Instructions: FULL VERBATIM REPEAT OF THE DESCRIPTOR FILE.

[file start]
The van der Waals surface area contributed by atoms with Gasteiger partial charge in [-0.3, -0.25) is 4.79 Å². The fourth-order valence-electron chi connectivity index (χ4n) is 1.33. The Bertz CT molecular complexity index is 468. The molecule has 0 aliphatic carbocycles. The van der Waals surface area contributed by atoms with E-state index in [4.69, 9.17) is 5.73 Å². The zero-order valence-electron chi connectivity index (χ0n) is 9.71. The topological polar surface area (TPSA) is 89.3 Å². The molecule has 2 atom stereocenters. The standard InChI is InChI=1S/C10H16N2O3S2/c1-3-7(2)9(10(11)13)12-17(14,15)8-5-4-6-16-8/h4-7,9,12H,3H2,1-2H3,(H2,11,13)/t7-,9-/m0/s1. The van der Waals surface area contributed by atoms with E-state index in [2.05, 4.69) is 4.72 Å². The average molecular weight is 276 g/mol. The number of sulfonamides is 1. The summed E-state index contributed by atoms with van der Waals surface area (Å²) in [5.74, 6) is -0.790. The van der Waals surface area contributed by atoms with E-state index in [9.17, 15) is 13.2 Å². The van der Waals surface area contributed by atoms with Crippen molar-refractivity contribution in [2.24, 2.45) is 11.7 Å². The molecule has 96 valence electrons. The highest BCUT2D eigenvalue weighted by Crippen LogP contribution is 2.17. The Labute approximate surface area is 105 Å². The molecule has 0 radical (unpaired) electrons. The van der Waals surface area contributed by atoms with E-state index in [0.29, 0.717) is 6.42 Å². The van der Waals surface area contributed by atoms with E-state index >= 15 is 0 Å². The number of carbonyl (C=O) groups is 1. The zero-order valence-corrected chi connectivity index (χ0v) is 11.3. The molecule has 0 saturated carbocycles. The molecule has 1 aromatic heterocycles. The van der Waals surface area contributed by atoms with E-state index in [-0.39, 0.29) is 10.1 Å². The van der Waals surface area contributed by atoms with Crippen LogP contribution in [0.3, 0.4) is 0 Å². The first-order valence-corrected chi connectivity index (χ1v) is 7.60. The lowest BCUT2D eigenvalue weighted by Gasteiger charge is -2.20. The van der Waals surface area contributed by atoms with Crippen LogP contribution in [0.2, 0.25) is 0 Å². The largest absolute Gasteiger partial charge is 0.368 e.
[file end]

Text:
The van der Waals surface area contributed by atoms with Gasteiger partial charge in [-0.3, -0.25) is 4.79 Å². The fourth-order valence-electron chi connectivity index (χ4n) is 1.33. The Bertz CT molecular complexity index is 468. The molecule has 0 aliphatic carbocycles. The van der Waals surface area contributed by atoms with E-state index in [4.69, 9.17) is 5.73 Å². The zero-order valence-electron chi connectivity index (χ0n) is 9.71. The topological polar surface area (TPSA) is 89.3 Å². The molecule has 2 atom stereocenters. The standard InChI is InChI=1S/C10H16N2O3S2/c1-3-7(2)9(10(11)13)12-17(14,15)8-5-4-6-16-8/h4-7,9,12H,3H2,1-2H3,(H2,11,13)/t7-,9-/m0/s1. The van der Waals surface area contributed by atoms with E-state index in [2.05, 4.69) is 4.72 Å². The average molecular weight is 276 g/mol. The number of sulfonamides is 1. The summed E-state index contributed by atoms with van der Waals surface area (Å²) in [5.74, 6) is -0.790. The van der Waals surface area contributed by atoms with E-state index in [9.17, 15) is 13.2 Å². The van der Waals surface area contributed by atoms with Crippen molar-refractivity contribution in [2.24, 2.45) is 11.7 Å². The molecule has 96 valence electrons. The highest BCUT2D eigenvalue weighted by Crippen LogP contribution is 2.17. The Labute approximate surface area is 105 Å². The molecule has 0 radical (unpaired) electrons. The van der Waals surface area contributed by atoms with E-state index in [0.29, 0.717) is 6.42 Å². The van der Waals surface area contributed by atoms with E-state index >= 15 is 0 Å². The number of carbonyl (C=O) groups is 1. The zero-order valence-corrected chi connectivity index (χ0v) is 11.3. The molecule has 0 saturated carbocycles. The molecule has 1 aromatic heterocycles. The van der Waals surface area contributed by atoms with E-state index in [-0.39, 0.29) is 10.1 Å². The van der Waals surface area contributed by atoms with Crippen LogP contribution in [0.3, 0.4) is 0 Å². The first-order valence-corrected chi connectivity index (χ1v) is 7.60. The lowest BCUT2D eigenvalue weighted by Gasteiger charge is -2.20. The van der Waals surface area contributed by atoms with Crippen LogP contribution in [0.2, 0.25) is 0 Å². The largest absolute Gasteiger partial charge is 0.368 e.